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Case study: two fatal case reports of acute yohimbine intoxication.
J Anal Toxicol 2013; 37(8):611-4JA

Abstract

Yohimbine is an alkaloid that has been encountered on the streets as an aphrodisiac, hallucinogen, dietary supplement and erectile dysfunction drug. Yohimbine hydrochloride is an alpha 2-adrenoreceptor antagonist, blocking the pre- and postsynaptic alpha-2 adrenoreceptors and causing an increased release of noradrenaline and dopamine. An average oral dose of 5-15 mg produces a therapeutic whole blood level range of 40-400 ng/mL. Overdoses leading to neurotoxic effects have been seen with blood concentrations up to 5,000 ng/mL. The laboratories from the Maricopa County Medical Examiner and the Los Angeles County Department of Coroner each encountered a case in which yohimbine was identified in whole blood by means of a liquid-liquid basic drug extraction with detection on a GC-MS. Because validated quantitative methods for yohimbine did not exist at either facility, both agencies referred the blood specimens to NMS Labs, Inc. The reference laboratory analyzed the blood specimens with an LC-MS-MS and determined the quantitative values of yohimbine to be 7,400 and 5,400 ng/mL. Given the absence of other significant positive findings and the substantial yohimbine blood concentrations cited, the respective Medical Examiners determined the cause of death to be acute yohimbine intoxication with the mode being an accident. Yohimbine is a rarely encountered drug in medical examiner casework, and interpretation of the results is difficult to assess toward the cause and manner of death without such case studies being described.

Authors+Show Affiliations

1Forensic Science Center, Maricopa County Office of the Medical Examiner, 701 West Jefferson, Phoenix, AZ 85007, USA.No affiliation info availableNo affiliation info availableNo affiliation info available

Pub Type(s)

Case Reports
Journal Article

Language

eng

PubMed ID

23846025

Citation

Anderson, Colin, et al. "Case Study: Two Fatal Case Reports of Acute Yohimbine Intoxication." Journal of Analytical Toxicology, vol. 37, no. 8, 2013, pp. 611-4.
Anderson C, Anderson D, Harre N, et al. Case study: two fatal case reports of acute yohimbine intoxication. J Anal Toxicol. 2013;37(8):611-4.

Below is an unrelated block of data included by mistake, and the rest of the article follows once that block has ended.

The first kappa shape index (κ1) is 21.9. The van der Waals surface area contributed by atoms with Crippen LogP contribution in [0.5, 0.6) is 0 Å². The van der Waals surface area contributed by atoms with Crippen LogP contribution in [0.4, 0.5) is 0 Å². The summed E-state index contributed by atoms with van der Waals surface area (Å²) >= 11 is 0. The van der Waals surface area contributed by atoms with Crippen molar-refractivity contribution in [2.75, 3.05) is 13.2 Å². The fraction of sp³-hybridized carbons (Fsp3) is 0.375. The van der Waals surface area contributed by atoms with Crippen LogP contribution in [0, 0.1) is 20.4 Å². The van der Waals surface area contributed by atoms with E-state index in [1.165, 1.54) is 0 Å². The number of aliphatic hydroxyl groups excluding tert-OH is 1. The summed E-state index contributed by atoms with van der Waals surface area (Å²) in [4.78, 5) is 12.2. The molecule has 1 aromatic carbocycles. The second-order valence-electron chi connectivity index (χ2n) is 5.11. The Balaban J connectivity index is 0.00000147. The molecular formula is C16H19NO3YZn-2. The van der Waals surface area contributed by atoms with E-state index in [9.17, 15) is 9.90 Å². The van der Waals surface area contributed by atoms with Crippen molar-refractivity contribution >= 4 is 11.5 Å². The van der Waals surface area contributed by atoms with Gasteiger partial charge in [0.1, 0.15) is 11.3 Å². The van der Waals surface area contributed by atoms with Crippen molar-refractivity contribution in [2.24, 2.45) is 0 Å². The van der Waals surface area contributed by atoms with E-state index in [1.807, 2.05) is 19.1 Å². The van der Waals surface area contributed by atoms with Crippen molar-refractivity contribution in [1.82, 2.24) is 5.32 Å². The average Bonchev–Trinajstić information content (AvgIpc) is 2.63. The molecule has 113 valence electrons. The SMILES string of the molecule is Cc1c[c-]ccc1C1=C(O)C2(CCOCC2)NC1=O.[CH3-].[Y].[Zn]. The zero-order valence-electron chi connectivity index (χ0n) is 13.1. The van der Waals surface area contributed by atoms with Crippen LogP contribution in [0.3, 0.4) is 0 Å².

Anderson, C., Anderson, D., Harre, N., & Wade, N. (2013). Case study: two fatal case reports of acute yohimbine intoxication. Journal of Analytical Toxicology, 37(8), pp. 611-4. doi:10.1093/jat/bkt057.
Anderson C, et al. Case Study: Two Fatal Case Reports of Acute Yohimbine Intoxication. J Anal Toxicol. 2013;37(8):611-4. PubMed PMID: 23846025.
* Article titles in AMA citation format should be in sentence-case
TY - JOUR T1 - Case study: two fatal case reports of acute yohimbine intoxication. AU - Anderson,Colin, AU - Anderson,Dan, AU - Harre,Nicole, AU - Wade,Norman, Y1 - 2013/07/11/ PY - 2013/7/13/entrez PY - 2013/7/13/pubmed PY - 2014/4/15/medline SP - 611 EP - 4 JF - Journal of analytical toxicology JO - J Anal Toxicol VL - 37 IS - 8 N2 - Yohimbine is an alkaloid that has been encountered on the streets as an aphrodisiac, hallucinogen, dietary supplement and erectile dysfunction drug. Yohimbine hydrochloride is an alpha 2-adrenoreceptor antagonist, blocking the pre- and postsynaptic alpha-2 adrenoreceptors and causing an increased release of noradrenaline and dopamine. An average oral dose of 5-15 mg produces a therapeutic whole blood level range of 40-400 ng/mL. Overdoses leading to neurotoxic effects have been seen with blood concentrations up to 5,000 ng/mL. The laboratories from the Maricopa County Medical Examiner and the Los Angeles County Department of Coroner each encountered a case in which yohimbine was identified in whole blood by means of a liquid-liquid basic drug extraction with detection on a GC-MS. Because validated quantitative methods for yohimbine did not exist at either facility, both agencies referred the blood specimens to NMS Labs, Inc. The reference laboratory analyzed the blood specimens with an LC-MS-MS and determined the quantitative values of yohimbine to be 7,400 and 5,400 ng/mL. Given the absence of other significant positive findings and the substantial yohimbine blood concentrations cited, the respective Medical Examiners determined the cause of death to be acute yohimbine intoxication with the mode being an accident. Yohimbine is a rarely encountered drug in medical examiner casework, and interpretation of the results is difficult to assess toward the cause and manner of death without such case studies being described. SN - 1945-2403 UR - https://www.unboundmedicine.com/medline/citation/23846025/full_citation L2 - https://academic.oup.com/jat/article-lookup/doi/10.1093/jat/bkt057 DB - PRIME DP - Unbound Medicine ER -